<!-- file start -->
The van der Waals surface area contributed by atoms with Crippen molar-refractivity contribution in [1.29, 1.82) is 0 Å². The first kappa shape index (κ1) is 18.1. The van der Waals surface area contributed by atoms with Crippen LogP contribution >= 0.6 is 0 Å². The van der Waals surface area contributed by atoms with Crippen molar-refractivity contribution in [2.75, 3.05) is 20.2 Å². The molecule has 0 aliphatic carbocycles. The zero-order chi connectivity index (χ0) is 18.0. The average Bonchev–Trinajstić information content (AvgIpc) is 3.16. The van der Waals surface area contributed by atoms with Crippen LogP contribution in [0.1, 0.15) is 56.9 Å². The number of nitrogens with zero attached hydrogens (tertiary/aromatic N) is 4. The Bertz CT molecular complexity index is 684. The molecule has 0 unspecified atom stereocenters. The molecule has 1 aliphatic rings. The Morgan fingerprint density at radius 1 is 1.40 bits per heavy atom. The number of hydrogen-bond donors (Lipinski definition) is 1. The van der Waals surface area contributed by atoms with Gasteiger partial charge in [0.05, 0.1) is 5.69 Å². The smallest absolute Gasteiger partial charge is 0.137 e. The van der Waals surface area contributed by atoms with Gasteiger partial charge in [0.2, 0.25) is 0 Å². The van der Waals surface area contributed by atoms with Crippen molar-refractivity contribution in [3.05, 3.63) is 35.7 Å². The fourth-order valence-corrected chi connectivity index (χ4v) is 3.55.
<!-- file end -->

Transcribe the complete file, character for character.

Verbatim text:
The van der Waals surface area contributed by atoms with Crippen molar-refractivity contribution in [1.29, 1.82) is 0 Å². The first kappa shape index (κ1) is 18.1. The van der Waals surface area contributed by atoms with Crippen LogP contribution >= 0.6 is 0 Å². The van der Waals surface area contributed by atoms with Crippen molar-refractivity contribution in [2.75, 3.05) is 20.2 Å². The molecule has 0 aliphatic carbocycles. The zero-order chi connectivity index (χ0) is 18.0. The average Bonchev–Trinajstić information content (AvgIpc) is 3.16. The van der Waals surface area contributed by atoms with Crippen LogP contribution in [0.1, 0.15) is 56.9 Å². The number of nitrogens with zero attached hydrogens (tertiary/aromatic N) is 4. The Bertz CT molecular complexity index is 684. The molecule has 0 unspecified atom stereocenters. The molecule has 1 aliphatic rings. The Morgan fingerprint density at radius 1 is 1.40 bits per heavy atom. The number of hydrogen-bond donors (Lipinski definition) is 1. The van der Waals surface area contributed by atoms with Gasteiger partial charge in [0.05, 0.1) is 5.69 Å². The smallest absolute Gasteiger partial charge is 0.137 e. The van der Waals surface area contributed by atoms with Gasteiger partial charge in [0.2, 0.25) is 0 Å². The van der Waals surface area contributed by atoms with Crippen molar-refractivity contribution in [3.05, 3.63) is 35.7 Å². The fourth-order valence-corrected chi connectivity index (χ4v) is 3.55.